Restaurants, bars offer new ideas for strawberries

03/05/2008 12:00:00 AM
Tom Burfield

(March 5, 2:14 p.m.) For the second consecutive year, the California Strawberry Commission, Watsonville, plans to reach out to the foodservice industry to encourage widespread use of strawberries in restaurants, schools and just about anywhere people gather for a meal or snack.

Generally, it doesn’t take much arm-twisting to persuade chefs and foodservice operators to add a few strawberry offerings to their menus.

At Hook Restaurant, Washington, D.C., chef Joshua Whigham likes to pair strawberries with fish, and he says the pastry chef makes a tasty strawberry rhubarb pie and a buttermilk panna cotta with strawberry compote.

“We order eight to 10 flats a week, and that sometimes doesn’t hold us over,” Whigham said.

He’s noticed that the berries tend to have a tart and acidic taste when they first come on the scene each year, but as the season progresses, they become sweeter.

Strawberries can be as good to drink as they are to eat, said Jeff Hollinger, general manager at San Francisco’s Absinthe Brasserie and Bar and author of “The Art of the Bar.”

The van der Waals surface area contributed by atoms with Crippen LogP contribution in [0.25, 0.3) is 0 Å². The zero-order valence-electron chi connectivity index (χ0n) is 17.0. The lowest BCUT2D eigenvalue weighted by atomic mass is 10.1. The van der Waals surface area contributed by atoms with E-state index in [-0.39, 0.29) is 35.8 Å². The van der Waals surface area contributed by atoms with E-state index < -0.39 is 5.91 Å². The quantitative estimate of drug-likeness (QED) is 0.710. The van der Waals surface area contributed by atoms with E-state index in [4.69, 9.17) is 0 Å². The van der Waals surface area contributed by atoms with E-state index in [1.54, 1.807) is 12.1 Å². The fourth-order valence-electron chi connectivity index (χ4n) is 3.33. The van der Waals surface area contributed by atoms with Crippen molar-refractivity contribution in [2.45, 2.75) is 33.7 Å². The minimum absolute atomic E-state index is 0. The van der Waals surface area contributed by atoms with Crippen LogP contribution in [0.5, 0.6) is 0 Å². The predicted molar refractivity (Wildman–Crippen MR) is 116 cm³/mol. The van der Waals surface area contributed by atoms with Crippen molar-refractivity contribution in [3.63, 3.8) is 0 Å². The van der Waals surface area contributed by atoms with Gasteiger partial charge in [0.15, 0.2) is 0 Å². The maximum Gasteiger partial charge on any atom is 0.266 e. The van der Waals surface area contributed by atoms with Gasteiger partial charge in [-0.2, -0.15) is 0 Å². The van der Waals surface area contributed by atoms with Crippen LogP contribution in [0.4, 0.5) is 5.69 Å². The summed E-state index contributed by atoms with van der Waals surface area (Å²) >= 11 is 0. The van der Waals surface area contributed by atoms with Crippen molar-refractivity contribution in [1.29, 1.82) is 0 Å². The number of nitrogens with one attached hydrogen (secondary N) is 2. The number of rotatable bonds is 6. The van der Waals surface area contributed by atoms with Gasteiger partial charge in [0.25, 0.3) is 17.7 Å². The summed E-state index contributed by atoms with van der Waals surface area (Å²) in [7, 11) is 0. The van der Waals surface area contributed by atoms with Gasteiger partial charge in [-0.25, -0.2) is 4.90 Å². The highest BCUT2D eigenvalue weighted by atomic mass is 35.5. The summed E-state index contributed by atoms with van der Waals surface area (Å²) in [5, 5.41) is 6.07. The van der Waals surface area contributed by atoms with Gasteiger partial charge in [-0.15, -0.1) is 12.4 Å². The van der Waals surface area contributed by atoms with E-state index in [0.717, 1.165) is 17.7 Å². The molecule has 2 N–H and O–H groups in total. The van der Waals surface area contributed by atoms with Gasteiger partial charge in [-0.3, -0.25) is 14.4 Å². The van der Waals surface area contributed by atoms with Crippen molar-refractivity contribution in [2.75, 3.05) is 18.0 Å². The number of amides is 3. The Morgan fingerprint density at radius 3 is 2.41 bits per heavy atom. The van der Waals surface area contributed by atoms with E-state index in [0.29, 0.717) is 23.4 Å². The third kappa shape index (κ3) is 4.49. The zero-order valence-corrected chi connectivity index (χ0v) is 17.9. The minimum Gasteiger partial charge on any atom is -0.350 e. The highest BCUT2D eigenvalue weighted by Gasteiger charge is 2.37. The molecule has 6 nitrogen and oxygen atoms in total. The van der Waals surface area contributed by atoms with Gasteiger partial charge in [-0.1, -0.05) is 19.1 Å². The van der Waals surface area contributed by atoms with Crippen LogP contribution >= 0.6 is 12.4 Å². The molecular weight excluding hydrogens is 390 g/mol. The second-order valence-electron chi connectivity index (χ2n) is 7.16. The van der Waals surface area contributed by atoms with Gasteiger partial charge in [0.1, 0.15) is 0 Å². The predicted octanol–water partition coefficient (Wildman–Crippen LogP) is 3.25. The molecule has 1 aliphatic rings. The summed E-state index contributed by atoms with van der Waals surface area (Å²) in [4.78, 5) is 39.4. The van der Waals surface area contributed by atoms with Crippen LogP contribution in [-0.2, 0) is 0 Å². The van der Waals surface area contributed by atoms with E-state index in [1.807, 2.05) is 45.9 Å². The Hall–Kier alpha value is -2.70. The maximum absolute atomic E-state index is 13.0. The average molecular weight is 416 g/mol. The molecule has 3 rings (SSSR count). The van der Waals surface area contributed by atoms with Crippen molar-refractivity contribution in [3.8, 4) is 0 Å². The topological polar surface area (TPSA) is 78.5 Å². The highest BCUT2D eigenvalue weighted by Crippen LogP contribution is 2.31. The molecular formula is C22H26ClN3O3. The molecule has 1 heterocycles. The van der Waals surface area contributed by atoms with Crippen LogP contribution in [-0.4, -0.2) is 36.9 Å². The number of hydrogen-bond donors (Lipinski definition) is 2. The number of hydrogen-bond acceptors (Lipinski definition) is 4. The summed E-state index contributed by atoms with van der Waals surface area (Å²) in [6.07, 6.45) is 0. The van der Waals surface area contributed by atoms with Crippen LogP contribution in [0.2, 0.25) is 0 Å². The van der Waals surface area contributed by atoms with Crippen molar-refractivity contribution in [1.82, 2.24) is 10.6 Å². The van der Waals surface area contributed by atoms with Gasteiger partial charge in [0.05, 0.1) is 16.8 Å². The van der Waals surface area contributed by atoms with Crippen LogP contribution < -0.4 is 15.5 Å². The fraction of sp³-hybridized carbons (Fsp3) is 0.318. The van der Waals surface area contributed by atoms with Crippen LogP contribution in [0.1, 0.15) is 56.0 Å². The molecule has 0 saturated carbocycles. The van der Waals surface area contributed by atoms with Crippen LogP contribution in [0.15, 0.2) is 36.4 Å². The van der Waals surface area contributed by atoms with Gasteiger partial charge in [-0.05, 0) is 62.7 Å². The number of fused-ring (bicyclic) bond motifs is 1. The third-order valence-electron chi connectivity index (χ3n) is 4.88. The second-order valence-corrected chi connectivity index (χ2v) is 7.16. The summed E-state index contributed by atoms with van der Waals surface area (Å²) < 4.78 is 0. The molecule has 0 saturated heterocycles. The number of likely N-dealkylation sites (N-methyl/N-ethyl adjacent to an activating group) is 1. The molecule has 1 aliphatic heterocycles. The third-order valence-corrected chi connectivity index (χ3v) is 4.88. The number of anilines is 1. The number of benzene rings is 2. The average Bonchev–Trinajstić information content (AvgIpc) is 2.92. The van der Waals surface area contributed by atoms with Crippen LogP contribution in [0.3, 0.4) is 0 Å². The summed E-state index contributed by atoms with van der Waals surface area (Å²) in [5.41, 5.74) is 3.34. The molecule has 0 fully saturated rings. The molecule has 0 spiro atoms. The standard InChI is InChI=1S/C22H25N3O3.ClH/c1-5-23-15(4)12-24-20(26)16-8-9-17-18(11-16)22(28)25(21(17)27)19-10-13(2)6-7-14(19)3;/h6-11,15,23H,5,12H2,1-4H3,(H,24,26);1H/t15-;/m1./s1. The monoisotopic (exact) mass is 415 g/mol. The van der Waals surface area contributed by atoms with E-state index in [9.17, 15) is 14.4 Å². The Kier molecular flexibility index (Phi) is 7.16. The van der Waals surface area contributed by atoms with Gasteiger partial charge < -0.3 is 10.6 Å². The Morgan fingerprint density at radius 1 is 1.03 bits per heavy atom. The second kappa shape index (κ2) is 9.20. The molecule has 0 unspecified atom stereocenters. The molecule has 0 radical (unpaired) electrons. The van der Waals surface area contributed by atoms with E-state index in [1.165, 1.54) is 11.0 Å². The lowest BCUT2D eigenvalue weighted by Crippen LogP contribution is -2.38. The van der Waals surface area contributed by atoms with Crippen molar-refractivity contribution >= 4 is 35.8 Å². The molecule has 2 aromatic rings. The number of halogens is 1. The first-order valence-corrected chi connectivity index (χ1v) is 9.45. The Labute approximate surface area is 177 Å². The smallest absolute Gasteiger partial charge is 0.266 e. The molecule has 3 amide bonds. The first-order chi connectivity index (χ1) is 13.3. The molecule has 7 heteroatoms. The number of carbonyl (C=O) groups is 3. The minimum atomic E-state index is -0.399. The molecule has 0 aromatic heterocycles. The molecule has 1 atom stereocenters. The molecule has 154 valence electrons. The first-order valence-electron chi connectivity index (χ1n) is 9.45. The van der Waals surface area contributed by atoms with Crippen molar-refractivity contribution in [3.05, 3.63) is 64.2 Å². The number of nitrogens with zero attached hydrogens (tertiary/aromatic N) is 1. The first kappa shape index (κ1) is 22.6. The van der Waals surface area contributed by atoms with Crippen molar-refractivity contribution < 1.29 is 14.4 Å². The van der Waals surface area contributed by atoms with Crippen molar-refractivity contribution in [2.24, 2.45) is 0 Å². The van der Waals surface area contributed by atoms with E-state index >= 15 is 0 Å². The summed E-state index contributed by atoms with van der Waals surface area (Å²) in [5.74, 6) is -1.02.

Hollinger, who dabbles in cocktail development at the restaurant, said strawberries take especially well to a number of different herbs, including rosemary, basil and thyme.

“When you have things that have an herbal component to them, strawberries latch onto that,” he said. “They mingle really nicely.”

But don’t look for strawberry drinks or anything containing strawberries at the restaurant year-round.

“The only time we ever do anything with strawberries is when we can get them in season,” Hollinger said.

At Myth restaurant in San Francisco, executive chef Sean O’Brien lets the berries shine in his strawberry soup that he serves with lemon verbena teacake.

He runs the strawberries through a juicer, adds a bit of vinegar to enhance the flavor and serves it as a straightforward soup with the teacake, he said.

“I want to highlight the flavor,” O’Brien said. “I don’t want to mask it.”

Strawberries are used in both hot and cold applications at Hook, Whigham said.

He uses the berries in a light sauté with caramelized onions and hazelnuts and a deglaze with vinegar, butter and parsley to make a sauce that is “vibrant and alive,” he said.

He grills wahoo fish to medium rare and serves it cut in half with a strawberry compote garnished with fresh lime zest and served with an arugula salad that is tossed with pine nuts and sweet onions.

“That screams spring,” he said.

Whigham said he loves to serve strawberries and limes together.

Another favorite at the restaurant is the panna cotta with a buttermilk base and a kind of pudding texture served with a strawberry compote and a sugar cookie garnish.


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